Held under the theme “Restoring Humanity, Respecting Human Dignity and Leaving No ... discussions focusing on the impact of armed conflict on children and the challenges, risks and impacts of extreme weather events and climate change on the most ... […]
Kachin, 405 villages destroyed and 150 thousand displaced in seven years of conflict
on June 12, 2018 at 5:00 am
The government is the subject of harsh criticism from peace activists, denouncing the silence of the institutions on war and human rights violations (extrajudicial ... the harsh climate and extreme weather conditions affect the grueling life in the camps. […]
In Philippines, climate change and conflict both conspire against rural women
on July 25, 2017 at 11:09 am
Conflict and extreme weather have triggered social and economic upheaval in ... Filipino children for the purpose of sexual exploitation, forced labour and use as human shields is on the rise, with an estimated 60,000 to 100,000 children linked to ... […]
In the Philippines, climate change and conflict conspire against rural women
on July 25, 2017 at 6:11 am
Extreme weather and conflict have a particularly accute impact on female farmers in the Philippines. Credit ... forced labour and use as human shields is on the rise, with an estimated 60,000 to 100,000 children linked to commercial sex exploitation. […]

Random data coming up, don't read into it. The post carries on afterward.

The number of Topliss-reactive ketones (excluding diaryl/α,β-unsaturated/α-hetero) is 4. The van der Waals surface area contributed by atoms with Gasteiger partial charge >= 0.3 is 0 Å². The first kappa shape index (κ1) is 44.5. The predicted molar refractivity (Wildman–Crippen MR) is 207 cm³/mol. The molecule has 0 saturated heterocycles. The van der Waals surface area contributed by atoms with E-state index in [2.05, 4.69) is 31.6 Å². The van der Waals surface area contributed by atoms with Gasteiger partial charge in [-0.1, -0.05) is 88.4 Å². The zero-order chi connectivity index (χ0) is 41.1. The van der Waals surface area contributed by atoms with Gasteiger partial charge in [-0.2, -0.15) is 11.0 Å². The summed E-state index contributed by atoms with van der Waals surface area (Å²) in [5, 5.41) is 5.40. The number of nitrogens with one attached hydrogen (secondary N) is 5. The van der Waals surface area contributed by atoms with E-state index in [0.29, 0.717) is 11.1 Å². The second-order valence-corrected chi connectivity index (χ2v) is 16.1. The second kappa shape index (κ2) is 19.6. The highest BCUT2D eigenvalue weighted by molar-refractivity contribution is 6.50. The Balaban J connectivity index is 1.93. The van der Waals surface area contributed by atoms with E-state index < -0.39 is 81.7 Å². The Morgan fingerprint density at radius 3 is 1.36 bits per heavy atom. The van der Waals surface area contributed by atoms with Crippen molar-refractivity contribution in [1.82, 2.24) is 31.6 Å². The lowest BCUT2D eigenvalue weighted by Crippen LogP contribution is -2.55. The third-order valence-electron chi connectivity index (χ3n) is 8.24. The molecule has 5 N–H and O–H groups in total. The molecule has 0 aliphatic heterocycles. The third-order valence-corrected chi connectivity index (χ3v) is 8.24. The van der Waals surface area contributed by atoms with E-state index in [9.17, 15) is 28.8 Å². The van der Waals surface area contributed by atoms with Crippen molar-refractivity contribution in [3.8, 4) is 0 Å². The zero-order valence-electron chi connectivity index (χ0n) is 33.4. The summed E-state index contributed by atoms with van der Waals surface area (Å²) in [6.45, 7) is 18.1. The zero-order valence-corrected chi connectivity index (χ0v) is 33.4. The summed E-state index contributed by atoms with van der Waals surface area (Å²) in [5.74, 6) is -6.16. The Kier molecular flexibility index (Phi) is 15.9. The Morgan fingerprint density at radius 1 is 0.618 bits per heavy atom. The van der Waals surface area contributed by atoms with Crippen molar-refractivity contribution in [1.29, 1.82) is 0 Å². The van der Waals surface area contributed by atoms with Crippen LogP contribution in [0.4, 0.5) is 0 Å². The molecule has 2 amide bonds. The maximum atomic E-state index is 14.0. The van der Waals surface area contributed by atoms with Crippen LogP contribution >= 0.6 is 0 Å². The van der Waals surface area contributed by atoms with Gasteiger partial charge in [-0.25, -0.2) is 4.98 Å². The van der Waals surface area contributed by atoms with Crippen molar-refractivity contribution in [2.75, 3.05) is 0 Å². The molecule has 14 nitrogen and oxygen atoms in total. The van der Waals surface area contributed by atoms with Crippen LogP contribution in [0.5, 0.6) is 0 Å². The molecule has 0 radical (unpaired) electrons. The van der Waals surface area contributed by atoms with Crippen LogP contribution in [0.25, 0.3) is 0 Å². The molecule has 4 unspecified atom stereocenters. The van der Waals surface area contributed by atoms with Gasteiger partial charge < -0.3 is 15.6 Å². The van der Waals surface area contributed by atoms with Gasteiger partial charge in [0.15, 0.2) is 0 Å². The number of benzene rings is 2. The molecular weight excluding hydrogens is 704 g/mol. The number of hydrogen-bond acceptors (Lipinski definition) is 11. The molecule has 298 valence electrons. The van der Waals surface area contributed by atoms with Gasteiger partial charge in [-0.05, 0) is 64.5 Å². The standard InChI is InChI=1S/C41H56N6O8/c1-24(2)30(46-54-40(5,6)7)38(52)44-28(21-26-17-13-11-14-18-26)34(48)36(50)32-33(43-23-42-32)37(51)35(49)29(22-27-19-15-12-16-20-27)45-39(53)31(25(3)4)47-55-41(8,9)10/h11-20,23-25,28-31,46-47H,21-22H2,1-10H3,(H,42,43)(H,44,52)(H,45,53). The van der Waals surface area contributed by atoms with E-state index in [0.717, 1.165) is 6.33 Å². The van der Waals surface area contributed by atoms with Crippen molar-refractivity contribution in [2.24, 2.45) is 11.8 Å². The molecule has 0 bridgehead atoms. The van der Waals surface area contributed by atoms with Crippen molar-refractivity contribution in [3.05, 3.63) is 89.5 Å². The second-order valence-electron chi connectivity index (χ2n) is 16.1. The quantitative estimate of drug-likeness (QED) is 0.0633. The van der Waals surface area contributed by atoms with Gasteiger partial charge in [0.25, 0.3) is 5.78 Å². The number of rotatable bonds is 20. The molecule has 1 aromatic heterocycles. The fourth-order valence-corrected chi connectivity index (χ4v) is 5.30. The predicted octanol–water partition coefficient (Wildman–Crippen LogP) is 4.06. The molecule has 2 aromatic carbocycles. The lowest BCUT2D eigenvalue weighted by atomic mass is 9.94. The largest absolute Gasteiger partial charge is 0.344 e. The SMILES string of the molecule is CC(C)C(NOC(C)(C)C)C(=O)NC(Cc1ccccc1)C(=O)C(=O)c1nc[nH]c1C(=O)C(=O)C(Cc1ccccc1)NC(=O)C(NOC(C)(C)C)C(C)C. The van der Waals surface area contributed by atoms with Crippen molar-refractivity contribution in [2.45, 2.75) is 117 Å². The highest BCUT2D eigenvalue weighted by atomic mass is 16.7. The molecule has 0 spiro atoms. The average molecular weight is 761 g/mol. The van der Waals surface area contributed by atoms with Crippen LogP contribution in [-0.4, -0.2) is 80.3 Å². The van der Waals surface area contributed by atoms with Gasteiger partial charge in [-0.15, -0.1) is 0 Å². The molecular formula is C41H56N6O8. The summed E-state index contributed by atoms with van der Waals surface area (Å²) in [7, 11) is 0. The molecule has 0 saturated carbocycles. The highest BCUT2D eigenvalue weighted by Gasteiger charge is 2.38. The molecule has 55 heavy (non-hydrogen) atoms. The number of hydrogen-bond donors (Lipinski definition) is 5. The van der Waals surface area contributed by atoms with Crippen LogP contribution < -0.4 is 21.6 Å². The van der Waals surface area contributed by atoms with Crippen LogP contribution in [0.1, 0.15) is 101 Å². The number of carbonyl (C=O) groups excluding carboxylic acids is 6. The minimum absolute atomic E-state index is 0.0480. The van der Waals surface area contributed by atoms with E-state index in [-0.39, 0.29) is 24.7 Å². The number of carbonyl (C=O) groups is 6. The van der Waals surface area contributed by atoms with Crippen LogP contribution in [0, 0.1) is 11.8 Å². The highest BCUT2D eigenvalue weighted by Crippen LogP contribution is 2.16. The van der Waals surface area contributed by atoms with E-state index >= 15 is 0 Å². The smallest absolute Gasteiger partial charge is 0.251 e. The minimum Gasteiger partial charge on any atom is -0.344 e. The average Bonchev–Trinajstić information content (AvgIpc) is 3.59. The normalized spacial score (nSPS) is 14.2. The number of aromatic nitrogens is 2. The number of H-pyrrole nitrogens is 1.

Giant Middle East dust storm caused by a changing climate, not human conflict
on January 13, 2017 at 7:52 am
In August 2015, a dust storm blanketed large areas of seven ... have found a more likely cause for the unprecedented storm—it was not human conflict, but a combination of climatic factors and unusual weather. While reduced vegetation cover and soil ... […]
Extreme weather events are on the rise
on March 23, 2016 at 3:03 pm
Extreme weather events are on the rise ... there remain uncertainties about human influence on some natural events. For example, there appears to be a correlation between the increase in the number of floods and the rise in temperatures — but the ... […]
New Study Says Climate Change Helped Spark Syrian Civil War
on March 2, 2015 at 7:20 pm
Advertisement A new study published Monday in the Proceedings of the National Academies of Science provides the clearest evidence yet that human-induced global ... implications of increasing extreme weather. “The Syrian conflict is one of the first ... […]
Increased bear and human conflict in NH this summer
on July 4, 2014 at 10:17 pm
This is leading to human conflict which is expected to increase this Fourth of ... "Intentional feeding causes extreme problems and is highly detrimental to bears. This activity habituates bears, which may result in the bear having to be destroyed due ... […]
Climate Change, Migration and Conflict: Addressing Complex Crisis Scenarios in the 21st Century
on January 4, 2012 at 11:19 am
As the U.N. Intergovernmental Panel on Climate Change, or IPCC, noted in 2007, human-created ... migration, and conflict. [JR: For background analysis see “Climate Story of the Year: Warming-Driven Drought and Extreme Weather Emerge as Key Threat ... […]
via Google News and Bing News